Pornhub goes dark in Utah to protest age verification law

Pornhub goes dark in Utah to protest age verification law
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Pornhub has blocked all users in Utah in protest of the state’s online age verification law that’s set to go into effect on Wednesday, as reported earlier by Vice. Users trying to access Porhub from Utah won’t be able to access any content and will instead see a message read by adult performer Cherie Deville explaining why the site has shut down in the state.

“While safety and compliance are at the forefront of our mission, giving your ID card every time you want to visit an adult platform is not the most effective solution for protecting our users and, in fact, will put children and your privacy at risk,” Deville says. “Until a real solution is offered, we have made the difficult decision to completely disable access to our website in Utah.”

While Utah previously required pornographic sites to put up a warning label, this law takes things a set further. The Online Pornography Viewing Age Requirements bill (SB 287), which Utah Governor Spencer Cox signed into law in March, forces companies to verify the ages of users using a “digitized identification card” approved by the state. It’s supposed to help prevent minors from accessing explicit content and holds companies legally accountable if they fail to do so.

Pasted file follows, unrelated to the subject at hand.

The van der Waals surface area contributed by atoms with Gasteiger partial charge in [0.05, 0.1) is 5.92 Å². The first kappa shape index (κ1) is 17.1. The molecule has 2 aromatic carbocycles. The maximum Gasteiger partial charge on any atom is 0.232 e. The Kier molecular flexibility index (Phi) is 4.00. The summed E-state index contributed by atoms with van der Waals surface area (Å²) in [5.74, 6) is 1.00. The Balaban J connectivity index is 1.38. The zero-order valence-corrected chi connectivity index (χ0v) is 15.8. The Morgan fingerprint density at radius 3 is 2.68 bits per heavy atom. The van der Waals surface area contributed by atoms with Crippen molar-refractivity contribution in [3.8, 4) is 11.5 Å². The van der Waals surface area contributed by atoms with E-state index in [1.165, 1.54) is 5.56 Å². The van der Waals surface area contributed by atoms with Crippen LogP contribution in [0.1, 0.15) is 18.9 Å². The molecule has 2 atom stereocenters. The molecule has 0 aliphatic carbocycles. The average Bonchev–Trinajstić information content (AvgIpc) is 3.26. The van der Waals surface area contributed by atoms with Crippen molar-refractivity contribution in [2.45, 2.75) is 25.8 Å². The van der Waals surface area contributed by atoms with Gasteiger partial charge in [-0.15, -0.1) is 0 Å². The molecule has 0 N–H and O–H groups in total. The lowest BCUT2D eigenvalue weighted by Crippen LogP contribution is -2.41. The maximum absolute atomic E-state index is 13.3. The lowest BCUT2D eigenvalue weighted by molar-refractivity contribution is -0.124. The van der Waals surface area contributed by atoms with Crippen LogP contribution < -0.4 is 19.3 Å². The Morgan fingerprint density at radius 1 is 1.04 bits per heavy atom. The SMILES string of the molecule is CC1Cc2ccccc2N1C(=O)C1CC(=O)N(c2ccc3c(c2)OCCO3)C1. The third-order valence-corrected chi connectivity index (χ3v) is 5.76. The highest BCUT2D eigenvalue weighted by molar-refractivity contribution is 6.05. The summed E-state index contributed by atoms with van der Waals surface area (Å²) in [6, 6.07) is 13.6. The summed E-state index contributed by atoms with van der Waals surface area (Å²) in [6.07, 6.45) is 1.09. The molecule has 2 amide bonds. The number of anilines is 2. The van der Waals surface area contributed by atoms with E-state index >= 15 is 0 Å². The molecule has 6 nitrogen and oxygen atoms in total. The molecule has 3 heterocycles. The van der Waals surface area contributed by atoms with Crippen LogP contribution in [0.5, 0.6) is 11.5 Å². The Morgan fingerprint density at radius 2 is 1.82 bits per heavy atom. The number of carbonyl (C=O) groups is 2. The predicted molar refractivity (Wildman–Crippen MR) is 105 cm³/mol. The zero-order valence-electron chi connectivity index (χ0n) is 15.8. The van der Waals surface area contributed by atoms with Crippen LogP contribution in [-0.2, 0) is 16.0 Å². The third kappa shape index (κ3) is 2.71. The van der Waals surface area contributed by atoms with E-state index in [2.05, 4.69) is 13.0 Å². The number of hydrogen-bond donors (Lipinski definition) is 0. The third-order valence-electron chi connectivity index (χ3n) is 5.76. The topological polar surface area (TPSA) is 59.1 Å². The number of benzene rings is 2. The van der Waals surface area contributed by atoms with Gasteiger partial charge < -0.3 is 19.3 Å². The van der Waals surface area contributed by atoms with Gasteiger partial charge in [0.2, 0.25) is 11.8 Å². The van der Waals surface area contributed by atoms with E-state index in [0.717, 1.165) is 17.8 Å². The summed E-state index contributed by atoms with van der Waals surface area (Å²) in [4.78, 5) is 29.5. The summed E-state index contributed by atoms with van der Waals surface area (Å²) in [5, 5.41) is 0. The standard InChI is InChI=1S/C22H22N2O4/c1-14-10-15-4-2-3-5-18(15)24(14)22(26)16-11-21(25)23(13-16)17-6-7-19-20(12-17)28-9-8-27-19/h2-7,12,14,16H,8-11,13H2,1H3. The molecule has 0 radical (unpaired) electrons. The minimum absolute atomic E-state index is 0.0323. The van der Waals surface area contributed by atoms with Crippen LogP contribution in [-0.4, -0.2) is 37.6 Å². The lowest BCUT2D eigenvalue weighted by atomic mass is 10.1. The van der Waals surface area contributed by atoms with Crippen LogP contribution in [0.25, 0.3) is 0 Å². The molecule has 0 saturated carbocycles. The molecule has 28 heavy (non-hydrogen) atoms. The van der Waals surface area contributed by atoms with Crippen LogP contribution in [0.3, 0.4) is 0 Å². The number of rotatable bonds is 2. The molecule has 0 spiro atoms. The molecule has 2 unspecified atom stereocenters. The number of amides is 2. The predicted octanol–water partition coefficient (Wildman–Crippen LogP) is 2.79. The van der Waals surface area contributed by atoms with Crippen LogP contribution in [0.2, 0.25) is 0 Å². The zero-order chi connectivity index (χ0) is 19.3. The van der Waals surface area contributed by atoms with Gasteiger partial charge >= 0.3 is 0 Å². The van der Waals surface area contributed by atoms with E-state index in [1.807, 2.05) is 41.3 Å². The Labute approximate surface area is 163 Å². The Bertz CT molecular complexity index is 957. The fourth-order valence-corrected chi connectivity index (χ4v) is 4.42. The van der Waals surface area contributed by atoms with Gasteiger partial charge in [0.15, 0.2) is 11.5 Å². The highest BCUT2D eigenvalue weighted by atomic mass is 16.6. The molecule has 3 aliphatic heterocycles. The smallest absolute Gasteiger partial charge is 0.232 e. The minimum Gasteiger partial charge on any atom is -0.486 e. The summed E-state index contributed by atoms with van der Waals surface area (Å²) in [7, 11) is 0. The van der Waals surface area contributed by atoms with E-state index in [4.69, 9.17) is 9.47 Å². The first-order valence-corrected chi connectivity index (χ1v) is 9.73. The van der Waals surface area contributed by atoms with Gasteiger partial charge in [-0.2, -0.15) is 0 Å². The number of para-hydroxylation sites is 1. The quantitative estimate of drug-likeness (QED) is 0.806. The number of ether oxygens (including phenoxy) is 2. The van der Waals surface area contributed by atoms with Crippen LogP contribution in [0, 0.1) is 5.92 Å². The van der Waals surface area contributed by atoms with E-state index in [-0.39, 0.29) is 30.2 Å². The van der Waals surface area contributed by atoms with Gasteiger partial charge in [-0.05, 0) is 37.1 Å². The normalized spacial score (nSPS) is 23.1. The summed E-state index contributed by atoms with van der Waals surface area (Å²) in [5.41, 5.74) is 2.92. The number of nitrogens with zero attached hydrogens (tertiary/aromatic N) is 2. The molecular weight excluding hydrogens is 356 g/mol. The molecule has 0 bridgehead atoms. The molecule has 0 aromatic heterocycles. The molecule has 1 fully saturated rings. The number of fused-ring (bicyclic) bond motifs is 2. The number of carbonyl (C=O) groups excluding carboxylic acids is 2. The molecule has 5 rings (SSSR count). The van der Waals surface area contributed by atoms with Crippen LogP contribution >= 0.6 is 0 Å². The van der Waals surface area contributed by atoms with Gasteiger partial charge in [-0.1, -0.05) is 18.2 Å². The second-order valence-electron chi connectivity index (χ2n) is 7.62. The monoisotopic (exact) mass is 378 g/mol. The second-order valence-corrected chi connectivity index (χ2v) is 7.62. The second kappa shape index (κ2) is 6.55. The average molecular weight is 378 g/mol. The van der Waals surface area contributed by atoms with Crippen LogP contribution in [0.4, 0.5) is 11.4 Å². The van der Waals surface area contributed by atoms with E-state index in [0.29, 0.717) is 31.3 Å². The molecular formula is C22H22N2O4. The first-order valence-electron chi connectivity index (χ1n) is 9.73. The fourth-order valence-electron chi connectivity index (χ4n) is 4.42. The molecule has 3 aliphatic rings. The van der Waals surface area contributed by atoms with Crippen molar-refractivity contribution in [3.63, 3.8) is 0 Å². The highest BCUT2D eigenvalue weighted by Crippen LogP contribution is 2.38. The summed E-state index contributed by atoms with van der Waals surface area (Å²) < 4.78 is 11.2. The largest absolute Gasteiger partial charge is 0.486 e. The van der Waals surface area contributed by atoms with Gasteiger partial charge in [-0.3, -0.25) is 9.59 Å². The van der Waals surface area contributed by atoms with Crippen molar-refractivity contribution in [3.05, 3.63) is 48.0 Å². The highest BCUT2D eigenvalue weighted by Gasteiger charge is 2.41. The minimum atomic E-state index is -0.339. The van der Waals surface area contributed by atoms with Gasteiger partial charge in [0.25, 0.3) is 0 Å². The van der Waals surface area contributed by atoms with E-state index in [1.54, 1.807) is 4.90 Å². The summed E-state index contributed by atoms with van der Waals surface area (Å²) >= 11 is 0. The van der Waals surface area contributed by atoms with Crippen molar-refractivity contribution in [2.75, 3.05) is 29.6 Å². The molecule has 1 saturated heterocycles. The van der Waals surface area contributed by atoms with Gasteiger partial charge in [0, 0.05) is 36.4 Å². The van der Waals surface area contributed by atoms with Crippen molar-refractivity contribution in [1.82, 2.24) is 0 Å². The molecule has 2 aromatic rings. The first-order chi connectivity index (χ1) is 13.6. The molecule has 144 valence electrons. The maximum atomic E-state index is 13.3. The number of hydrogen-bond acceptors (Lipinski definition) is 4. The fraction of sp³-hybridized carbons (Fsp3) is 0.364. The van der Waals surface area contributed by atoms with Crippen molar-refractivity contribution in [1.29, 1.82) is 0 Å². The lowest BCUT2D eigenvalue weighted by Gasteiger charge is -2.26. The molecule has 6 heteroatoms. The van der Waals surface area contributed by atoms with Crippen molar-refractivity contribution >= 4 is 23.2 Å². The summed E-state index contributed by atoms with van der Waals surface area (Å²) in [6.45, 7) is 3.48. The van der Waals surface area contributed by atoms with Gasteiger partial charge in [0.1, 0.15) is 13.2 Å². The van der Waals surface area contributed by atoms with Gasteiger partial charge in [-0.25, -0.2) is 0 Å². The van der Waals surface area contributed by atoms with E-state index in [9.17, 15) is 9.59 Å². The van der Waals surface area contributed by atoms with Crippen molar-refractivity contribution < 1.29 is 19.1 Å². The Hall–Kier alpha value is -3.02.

In its message to users, Pornhub suggests using a digital verification method that “identifies users by their device” rather than using a government-issued ID. The company also urges residents to contact their local representatives to consider an alternative identification method. Otherwise, Utah residents will be left unable to access Pornhub or will need to use a virtual private network (VPN) to bypass local laws.

A similar law aimed at protecting minors went into effect in Louisiana earlier this year, requiring users to verify their age with the state’s digital ID service when accessing pornographic websites like Pornhub. Since Pornhub complied with Louisiana’s restrictions, Utah Senator Todd Weiler believes the site will cave eventually. “They are complying with LA’s law, which is essentially the same,” Weiler wrote in a text message sent to local news station Fox 13. “So I expect they will eventually comply with Utah’s as well.”

Although Utah’s bill is geared toward protecting children, it poses clear safety and privacy risks that could put an adult’s information at risk. The Electronic Frontier Foundation, a nonprofit digital rights group, argues online age verification mandates “undermine anonymity online” while noting that a website could “misuse” the identification data they’re given.


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